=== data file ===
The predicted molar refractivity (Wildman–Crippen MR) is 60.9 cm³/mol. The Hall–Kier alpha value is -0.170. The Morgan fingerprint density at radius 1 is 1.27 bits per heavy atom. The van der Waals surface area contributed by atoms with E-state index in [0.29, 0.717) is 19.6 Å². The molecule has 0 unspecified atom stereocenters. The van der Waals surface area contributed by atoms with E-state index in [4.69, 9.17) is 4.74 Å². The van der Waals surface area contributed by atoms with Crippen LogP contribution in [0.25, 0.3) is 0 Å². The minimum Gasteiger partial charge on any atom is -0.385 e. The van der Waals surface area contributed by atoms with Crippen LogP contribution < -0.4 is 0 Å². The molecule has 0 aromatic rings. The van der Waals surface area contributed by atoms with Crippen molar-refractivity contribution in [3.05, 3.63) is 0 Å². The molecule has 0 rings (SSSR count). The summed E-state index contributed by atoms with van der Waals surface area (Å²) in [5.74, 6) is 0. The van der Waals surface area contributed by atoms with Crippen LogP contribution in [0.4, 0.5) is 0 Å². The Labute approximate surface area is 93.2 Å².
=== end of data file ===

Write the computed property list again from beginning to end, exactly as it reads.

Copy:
The predicted molar refractivity (Wildman–Crippen MR) is 60.9 cm³/mol. The Hall–Kier alpha value is -0.170. The Morgan fingerprint density at radius 1 is 1.27 bits per heavy atom. The van der Waals surface area contributed by atoms with E-state index in [0.29, 0.717) is 19.6 Å². The molecule has 0 unspecified atom stereocenters. The van der Waals surface area contributed by atoms with E-state index in [4.69, 9.17) is 4.74 Å². The van der Waals surface area contributed by atoms with Crippen LogP contribution in [0.25, 0.3) is 0 Å². The minimum Gasteiger partial charge on any atom is -0.385 e. The van der Waals surface area contributed by atoms with Crippen LogP contribution < -0.4 is 0 Å². The molecule has 0 aromatic rings. The van der Waals surface area contributed by atoms with Crippen molar-refractivity contribution in [3.05, 3.63) is 0 Å². The molecule has 0 rings (SSSR count). The summed E-state index contributed by atoms with van der Waals surface area (Å²) in [5.74, 6) is 0. The van der Waals surface area contributed by atoms with Crippen LogP contribution in [0.4, 0.5) is 0 Å². The Labute approximate surface area is 93.2 Å².